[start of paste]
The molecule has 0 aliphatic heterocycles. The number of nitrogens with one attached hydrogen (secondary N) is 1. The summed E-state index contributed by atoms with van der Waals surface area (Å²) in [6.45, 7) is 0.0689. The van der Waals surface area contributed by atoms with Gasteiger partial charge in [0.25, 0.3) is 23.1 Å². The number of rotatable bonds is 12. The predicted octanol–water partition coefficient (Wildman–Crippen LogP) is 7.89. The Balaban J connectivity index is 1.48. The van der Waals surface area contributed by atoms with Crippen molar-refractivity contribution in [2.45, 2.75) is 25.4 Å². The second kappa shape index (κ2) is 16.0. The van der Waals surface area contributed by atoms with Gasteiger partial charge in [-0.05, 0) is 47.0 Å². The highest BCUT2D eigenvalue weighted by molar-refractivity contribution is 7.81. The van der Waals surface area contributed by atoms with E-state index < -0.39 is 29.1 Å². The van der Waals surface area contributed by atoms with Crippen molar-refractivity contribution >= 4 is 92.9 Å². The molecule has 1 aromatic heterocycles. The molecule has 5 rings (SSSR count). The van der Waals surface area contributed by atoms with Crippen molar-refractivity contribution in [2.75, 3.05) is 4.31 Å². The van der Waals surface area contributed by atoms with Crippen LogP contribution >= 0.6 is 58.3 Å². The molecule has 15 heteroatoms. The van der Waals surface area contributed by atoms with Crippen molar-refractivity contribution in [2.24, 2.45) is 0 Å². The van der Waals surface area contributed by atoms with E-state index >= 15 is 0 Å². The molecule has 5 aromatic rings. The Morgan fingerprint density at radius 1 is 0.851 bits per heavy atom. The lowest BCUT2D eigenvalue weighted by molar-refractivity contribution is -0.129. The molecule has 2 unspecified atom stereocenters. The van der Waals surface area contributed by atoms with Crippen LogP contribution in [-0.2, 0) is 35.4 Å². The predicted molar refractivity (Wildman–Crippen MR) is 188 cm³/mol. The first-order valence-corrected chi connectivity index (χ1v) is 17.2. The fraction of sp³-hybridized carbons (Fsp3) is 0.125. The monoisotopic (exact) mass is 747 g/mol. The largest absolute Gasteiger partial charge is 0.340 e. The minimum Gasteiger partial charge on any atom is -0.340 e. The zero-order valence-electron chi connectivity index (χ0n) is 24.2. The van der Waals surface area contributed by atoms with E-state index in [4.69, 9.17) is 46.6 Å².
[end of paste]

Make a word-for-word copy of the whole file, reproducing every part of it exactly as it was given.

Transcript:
The molecule has 0 aliphatic heterocycles. The number of nitrogens with one attached hydrogen (secondary N) is 1. The summed E-state index contributed by atoms with van der Waals surface area (Å²) in [6.45, 7) is 0.0689. The van der Waals surface area contributed by atoms with Gasteiger partial charge in [0.25, 0.3) is 23.1 Å². The number of rotatable bonds is 12. The predicted octanol–water partition coefficient (Wildman–Crippen LogP) is 7.89. The Balaban J connectivity index is 1.48. The van der Waals surface area contributed by atoms with Crippen molar-refractivity contribution in [2.45, 2.75) is 25.4 Å². The second kappa shape index (κ2) is 16.0. The van der Waals surface area contributed by atoms with Gasteiger partial charge in [-0.05, 0) is 47.0 Å². The highest BCUT2D eigenvalue weighted by molar-refractivity contribution is 7.81. The van der Waals surface area contributed by atoms with E-state index < -0.39 is 29.1 Å². The van der Waals surface area contributed by atoms with Crippen molar-refractivity contribution >= 4 is 92.9 Å². The molecule has 1 aromatic heterocycles. The molecule has 5 rings (SSSR count). The van der Waals surface area contributed by atoms with Crippen molar-refractivity contribution in [2.75, 3.05) is 4.31 Å². The van der Waals surface area contributed by atoms with Crippen LogP contribution >= 0.6 is 58.3 Å². The molecule has 15 heteroatoms. The van der Waals surface area contributed by atoms with Crippen molar-refractivity contribution in [2.24, 2.45) is 0 Å². The van der Waals surface area contributed by atoms with E-state index >= 15 is 0 Å². The molecule has 5 aromatic rings. The Morgan fingerprint density at radius 1 is 0.851 bits per heavy atom. The lowest BCUT2D eigenvalue weighted by molar-refractivity contribution is -0.129. The molecule has 2 unspecified atom stereocenters. The van der Waals surface area contributed by atoms with Crippen LogP contribution in [-0.2, 0) is 35.4 Å². The predicted molar refractivity (Wildman–Crippen MR) is 188 cm³/mol. The first-order valence-corrected chi connectivity index (χ1v) is 17.2. The fraction of sp³-hybridized carbons (Fsp3) is 0.125. The monoisotopic (exact) mass is 747 g/mol. The largest absolute Gasteiger partial charge is 0.340 e. The minimum Gasteiger partial charge on any atom is -0.340 e. The zero-order valence-electron chi connectivity index (χ0n) is 24.2. The van der Waals surface area contributed by atoms with E-state index in [4.69, 9.17) is 46.6 Å².